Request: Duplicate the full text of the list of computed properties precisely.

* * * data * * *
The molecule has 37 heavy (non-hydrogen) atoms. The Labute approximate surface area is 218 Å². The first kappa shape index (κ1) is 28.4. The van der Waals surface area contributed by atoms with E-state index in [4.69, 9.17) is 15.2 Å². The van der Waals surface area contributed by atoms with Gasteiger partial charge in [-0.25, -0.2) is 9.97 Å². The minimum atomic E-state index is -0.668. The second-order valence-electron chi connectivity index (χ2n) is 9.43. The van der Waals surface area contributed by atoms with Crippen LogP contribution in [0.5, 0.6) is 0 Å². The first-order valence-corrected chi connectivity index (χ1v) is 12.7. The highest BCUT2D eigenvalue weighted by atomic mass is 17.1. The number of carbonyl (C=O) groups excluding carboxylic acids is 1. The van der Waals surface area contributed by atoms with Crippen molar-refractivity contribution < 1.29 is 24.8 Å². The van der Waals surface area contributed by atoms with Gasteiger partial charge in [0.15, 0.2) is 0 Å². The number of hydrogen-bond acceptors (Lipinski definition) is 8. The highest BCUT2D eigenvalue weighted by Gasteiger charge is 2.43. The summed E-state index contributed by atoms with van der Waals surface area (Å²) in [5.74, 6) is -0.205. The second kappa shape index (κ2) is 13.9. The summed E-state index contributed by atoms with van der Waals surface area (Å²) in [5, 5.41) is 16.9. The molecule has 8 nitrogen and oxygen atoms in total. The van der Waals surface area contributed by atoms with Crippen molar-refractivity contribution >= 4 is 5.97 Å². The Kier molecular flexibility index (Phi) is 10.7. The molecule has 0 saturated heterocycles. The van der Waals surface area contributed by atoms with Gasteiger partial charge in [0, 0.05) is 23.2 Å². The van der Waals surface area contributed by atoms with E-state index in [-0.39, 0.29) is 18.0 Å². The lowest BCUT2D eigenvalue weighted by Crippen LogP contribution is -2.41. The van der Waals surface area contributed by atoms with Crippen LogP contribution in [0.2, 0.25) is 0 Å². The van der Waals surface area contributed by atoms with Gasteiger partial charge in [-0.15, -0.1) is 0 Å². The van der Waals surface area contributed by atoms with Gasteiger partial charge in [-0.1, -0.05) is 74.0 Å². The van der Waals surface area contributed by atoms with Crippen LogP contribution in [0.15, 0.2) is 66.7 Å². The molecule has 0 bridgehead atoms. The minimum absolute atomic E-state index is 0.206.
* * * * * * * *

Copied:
The molecule has 37 heavy (non-hydrogen) atoms. The Labute approximate surface area is 218 Å². The first kappa shape index (κ1) is 28.4. The van der Waals surface area contributed by atoms with E-state index in [4.69, 9.17) is 15.2 Å². The van der Waals surface area contributed by atoms with Gasteiger partial charge in [-0.25, -0.2) is 9.97 Å². The minimum atomic E-state index is -0.668. The second-order valence-electron chi connectivity index (χ2n) is 9.43. The van der Waals surface area contributed by atoms with Crippen LogP contribution in [0.5, 0.6) is 0 Å². The first-order valence-corrected chi connectivity index (χ1v) is 12.7. The highest BCUT2D eigenvalue weighted by atomic mass is 17.1. The number of carbonyl (C=O) groups excluding carboxylic acids is 1. The van der Waals surface area contributed by atoms with Crippen molar-refractivity contribution < 1.29 is 24.8 Å². The van der Waals surface area contributed by atoms with Gasteiger partial charge in [0.15, 0.2) is 0 Å². The number of hydrogen-bond acceptors (Lipinski definition) is 8. The highest BCUT2D eigenvalue weighted by Gasteiger charge is 2.43. The summed E-state index contributed by atoms with van der Waals surface area (Å²) in [5.74, 6) is -0.205. The second kappa shape index (κ2) is 13.9. The summed E-state index contributed by atoms with van der Waals surface area (Å²) in [5, 5.41) is 16.9. The molecule has 8 nitrogen and oxygen atoms in total. The van der Waals surface area contributed by atoms with Crippen molar-refractivity contribution >= 4 is 5.97 Å². The Kier molecular flexibility index (Phi) is 10.7. The molecule has 0 saturated heterocycles. The van der Waals surface area contributed by atoms with Gasteiger partial charge in [0, 0.05) is 23.2 Å². The van der Waals surface area contributed by atoms with E-state index in [-0.39, 0.29) is 18.0 Å². The lowest BCUT2D eigenvalue weighted by Crippen LogP contribution is -2.41. The van der Waals surface area contributed by atoms with Crippen LogP contribution in [0.2, 0.25) is 0 Å². The van der Waals surface area contributed by atoms with Gasteiger partial charge in [-0.15, -0.1) is 0 Å². The van der Waals surface area contributed by atoms with Gasteiger partial charge in [-0.1, -0.05) is 74.0 Å². The van der Waals surface area contributed by atoms with Crippen LogP contribution in [0.15, 0.2) is 66.7 Å². The molecule has 0 bridgehead atoms. The minimum absolute atomic E-state index is 0.206.